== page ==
Blog

“A collective ascent”:
An interview with Okay Temiz

Blog
“A collective ascent”: An interview with Okay Temiz

17.11.2020

One of Turkey’s leading musicians, percussionist, drummer, and composer Okay Temiz is among the names that have shaped the trajectory of jazz, continually introducing different musical traditions and styles to the genre throughout a career spanning over 65 years. From his band Oriental Wind, ongoing since the 1970’s, to his many collaborations with international artists, Temiz also continues to discover new sounds through the instruments he creates. We asked the master musician our questions about his new track on the album celebrating the 30th anniversary of the Akbank Jazz Festival, his now annual “Day of Rhythm” concerts, as well as his ongoing rhythm workshop.

Interview: Leyla Aksu
Illustration: Saydan Akşit

In a career spanning over 65 years, you’ve worked with masterful musicians, travelled the world, created new instruments, and brought different cultures together in jazz. Going back to the early stages of your life in music, however, interestingly, you did not get to pick your own instrument. When you look back at your year at the conservatory, your introduction to your instrument, what does that bring to mind?

If we go back to my conservatory years, I woke up to certain things there, learned and heard things. There are also things of value; there are memories. In any case, most of what I learned benefitted me later, after the classical conservatory. However, I can say that the nineteen years I spent in Turkey were wasted. 

The Akbank Jazz Festival is celebrating its 30th year. As a musician who has dedicated himself to learning and rhythm, how do you feel jazz and the jazz listener have changed in Turkey during this time? You previously mentioned a lack of educational programming at Turkish jazz festivals. Do you think that has changed?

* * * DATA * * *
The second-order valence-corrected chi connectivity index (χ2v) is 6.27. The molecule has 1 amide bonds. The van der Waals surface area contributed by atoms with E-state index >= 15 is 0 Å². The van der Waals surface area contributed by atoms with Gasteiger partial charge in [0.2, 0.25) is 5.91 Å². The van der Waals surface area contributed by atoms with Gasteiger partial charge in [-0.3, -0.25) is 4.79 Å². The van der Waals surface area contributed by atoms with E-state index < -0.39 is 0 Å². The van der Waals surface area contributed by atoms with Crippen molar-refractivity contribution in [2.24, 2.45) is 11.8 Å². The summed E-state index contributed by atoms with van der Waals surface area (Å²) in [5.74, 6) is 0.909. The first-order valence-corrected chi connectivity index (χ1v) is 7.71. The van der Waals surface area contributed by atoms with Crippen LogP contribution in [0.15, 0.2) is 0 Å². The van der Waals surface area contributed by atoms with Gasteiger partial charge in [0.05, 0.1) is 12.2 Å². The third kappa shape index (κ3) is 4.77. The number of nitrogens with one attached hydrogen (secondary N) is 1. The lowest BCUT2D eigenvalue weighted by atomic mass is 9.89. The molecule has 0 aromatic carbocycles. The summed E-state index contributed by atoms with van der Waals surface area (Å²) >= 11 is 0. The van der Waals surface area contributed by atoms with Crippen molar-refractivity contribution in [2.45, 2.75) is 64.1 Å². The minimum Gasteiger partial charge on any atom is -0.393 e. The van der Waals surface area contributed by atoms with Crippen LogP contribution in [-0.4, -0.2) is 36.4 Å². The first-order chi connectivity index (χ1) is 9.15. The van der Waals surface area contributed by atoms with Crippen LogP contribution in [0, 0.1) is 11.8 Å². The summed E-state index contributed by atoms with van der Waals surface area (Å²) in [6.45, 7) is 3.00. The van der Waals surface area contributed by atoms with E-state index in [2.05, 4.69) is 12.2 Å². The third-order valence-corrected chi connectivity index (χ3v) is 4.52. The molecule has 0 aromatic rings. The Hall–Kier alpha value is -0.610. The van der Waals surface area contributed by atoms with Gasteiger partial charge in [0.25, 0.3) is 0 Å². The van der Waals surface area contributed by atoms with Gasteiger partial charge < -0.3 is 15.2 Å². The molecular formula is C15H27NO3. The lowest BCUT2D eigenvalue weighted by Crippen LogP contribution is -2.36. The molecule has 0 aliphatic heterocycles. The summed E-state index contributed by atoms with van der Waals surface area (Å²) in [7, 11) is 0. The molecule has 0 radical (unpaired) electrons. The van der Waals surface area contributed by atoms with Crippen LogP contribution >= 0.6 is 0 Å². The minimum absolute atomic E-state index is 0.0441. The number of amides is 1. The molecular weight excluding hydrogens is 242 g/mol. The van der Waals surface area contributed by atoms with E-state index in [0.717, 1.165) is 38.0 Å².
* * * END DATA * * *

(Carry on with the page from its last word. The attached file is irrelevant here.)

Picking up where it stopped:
Well, there was conservatories here at Bilgi University and at Ankara’s Bilkent I think. They had brought few jazz teachers from abroad. Some of them were friends of mine. For example, there was “Butch Morris” the trumpet player. Some kids made use of this back then, saxophone players, drummers, pianists, trumpet players—well, there actually aren’t many in Turkey, not that many came up. However, then these [schools] closed. I mean, opportunities like these came and went in Turkey. But right now, there’s nothing about jazz, no work being done. Everyone will learn off the Internet now. There are no teachers around, and the venues where one could play are now all closed and dangerous anyway. And jazz needs to be played to together. You have to play jazz live so that together with your friends, you will pass into a collective ascent with your audience. The energy you get from them and your creativity are all connected to one another. Things like this aren’t there now, so there’s no point in talking about jazz in Turkey. There’s still something happening, ongoing from older projects, knowledge, and energies. But there aren’t young musicians saying, “There’s a pandemic, let me learn as much jazz as possible from the Internet.” There’s no such thing in Turkey. No one’s saying, “Let me hunker down, devote myself to my instrument, work eight hours a day.” Well, during my childhood, my youth, I’d play ten hours a day; my son, Tomi, would work eight hours a day here up until yesterday. There aren’t that many youngsters like this right now; it’s very rare. During our childhood, we always did these things. But since it’s the age of technology and a fast paced life, you can’t really attract people to this.

You’re also featured on the Yesterday, Today, Tomorrow album that was specially prepared for the thirtieth year of the Akbank Jazz Festival, bringing many different artists together. Can you tell us a bit about participating in this project and the recording process? What was it like to be a part of something like this?

This was a fantastic event. Since they could not hold a festival during the pandemic, Akbank Jazz organized this in a wonderful way. This is a really, really great project. I mean it’s a project that other countries, other festivals would be jealous of. In that regard, I appreciated it, it really appealed to me, and I congratulate them.